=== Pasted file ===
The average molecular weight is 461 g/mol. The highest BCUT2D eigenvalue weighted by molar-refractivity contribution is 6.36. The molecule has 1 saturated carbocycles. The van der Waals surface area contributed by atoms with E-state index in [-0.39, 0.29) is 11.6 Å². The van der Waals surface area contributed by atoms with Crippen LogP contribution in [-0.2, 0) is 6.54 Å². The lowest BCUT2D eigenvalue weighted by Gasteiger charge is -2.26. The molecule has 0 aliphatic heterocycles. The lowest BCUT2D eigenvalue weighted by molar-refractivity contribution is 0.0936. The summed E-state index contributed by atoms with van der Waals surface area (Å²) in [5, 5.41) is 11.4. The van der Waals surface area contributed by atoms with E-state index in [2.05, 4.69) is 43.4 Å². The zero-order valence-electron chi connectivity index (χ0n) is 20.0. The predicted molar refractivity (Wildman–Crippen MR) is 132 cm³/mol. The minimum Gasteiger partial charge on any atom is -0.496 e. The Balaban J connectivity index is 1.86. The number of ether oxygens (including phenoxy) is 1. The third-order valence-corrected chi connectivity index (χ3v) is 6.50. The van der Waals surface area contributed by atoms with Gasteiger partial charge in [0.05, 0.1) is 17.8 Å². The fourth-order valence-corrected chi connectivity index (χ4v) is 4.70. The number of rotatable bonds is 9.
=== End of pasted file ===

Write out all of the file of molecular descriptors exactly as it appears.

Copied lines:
The average molecular weight is 461 g/mol. The highest BCUT2D eigenvalue weighted by molar-refractivity contribution is 6.36. The molecule has 1 saturated carbocycles. The van der Waals surface area contributed by atoms with E-state index in [-0.39, 0.29) is 11.6 Å². The van der Waals surface area contributed by atoms with Crippen LogP contribution in [-0.2, 0) is 6.54 Å². The lowest BCUT2D eigenvalue weighted by Gasteiger charge is -2.26. The molecule has 0 aliphatic heterocycles. The lowest BCUT2D eigenvalue weighted by molar-refractivity contribution is 0.0936. The summed E-state index contributed by atoms with van der Waals surface area (Å²) in [5, 5.41) is 11.4. The van der Waals surface area contributed by atoms with E-state index in [2.05, 4.69) is 43.4 Å². The zero-order valence-electron chi connectivity index (χ0n) is 20.0. The predicted molar refractivity (Wildman–Crippen MR) is 132 cm³/mol. The minimum Gasteiger partial charge on any atom is -0.496 e. The Balaban J connectivity index is 1.86. The number of ether oxygens (including phenoxy) is 1. The third-order valence-corrected chi connectivity index (χ3v) is 6.50. The van der Waals surface area contributed by atoms with Gasteiger partial charge in [0.05, 0.1) is 17.8 Å². The fourth-order valence-corrected chi connectivity index (χ4v) is 4.70. The number of rotatable bonds is 9.